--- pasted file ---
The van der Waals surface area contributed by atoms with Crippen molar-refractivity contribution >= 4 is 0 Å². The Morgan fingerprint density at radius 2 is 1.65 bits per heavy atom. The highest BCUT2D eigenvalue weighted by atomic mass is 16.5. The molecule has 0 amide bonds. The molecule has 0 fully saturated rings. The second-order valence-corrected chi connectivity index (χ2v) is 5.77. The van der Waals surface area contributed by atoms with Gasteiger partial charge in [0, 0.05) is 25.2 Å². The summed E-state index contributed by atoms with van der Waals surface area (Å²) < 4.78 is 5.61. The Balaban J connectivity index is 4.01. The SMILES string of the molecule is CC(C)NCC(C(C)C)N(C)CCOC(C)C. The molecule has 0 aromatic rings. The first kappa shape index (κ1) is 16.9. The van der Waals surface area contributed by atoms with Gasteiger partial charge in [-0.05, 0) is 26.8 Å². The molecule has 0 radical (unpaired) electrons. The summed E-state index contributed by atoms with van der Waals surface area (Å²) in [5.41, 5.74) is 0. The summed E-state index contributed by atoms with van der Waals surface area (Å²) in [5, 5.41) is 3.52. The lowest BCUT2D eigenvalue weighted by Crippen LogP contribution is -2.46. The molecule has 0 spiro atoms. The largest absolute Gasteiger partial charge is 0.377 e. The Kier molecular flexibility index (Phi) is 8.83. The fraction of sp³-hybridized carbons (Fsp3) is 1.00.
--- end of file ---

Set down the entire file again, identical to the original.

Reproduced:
The van der Waals surface area contributed by atoms with Crippen molar-refractivity contribution >= 4 is 0 Å². The Morgan fingerprint density at radius 2 is 1.65 bits per heavy atom. The highest BCUT2D eigenvalue weighted by atomic mass is 16.5. The molecule has 0 amide bonds. The molecule has 0 fully saturated rings. The second-order valence-corrected chi connectivity index (χ2v) is 5.77. The van der Waals surface area contributed by atoms with Gasteiger partial charge in [0, 0.05) is 25.2 Å². The summed E-state index contributed by atoms with van der Waals surface area (Å²) < 4.78 is 5.61. The Balaban J connectivity index is 4.01. The SMILES string of the molecule is CC(C)NCC(C(C)C)N(C)CCOC(C)C. The molecule has 0 aromatic rings. The first kappa shape index (κ1) is 16.9. The van der Waals surface area contributed by atoms with Gasteiger partial charge in [-0.05, 0) is 26.8 Å². The molecule has 0 radical (unpaired) electrons. The summed E-state index contributed by atoms with van der Waals surface area (Å²) in [5.41, 5.74) is 0. The summed E-state index contributed by atoms with van der Waals surface area (Å²) in [5, 5.41) is 3.52. The lowest BCUT2D eigenvalue weighted by Crippen LogP contribution is -2.46. The molecule has 0 spiro atoms. The largest absolute Gasteiger partial charge is 0.377 e. The Kier molecular flexibility index (Phi) is 8.83. The fraction of sp³-hybridized carbons (Fsp3) is 1.00.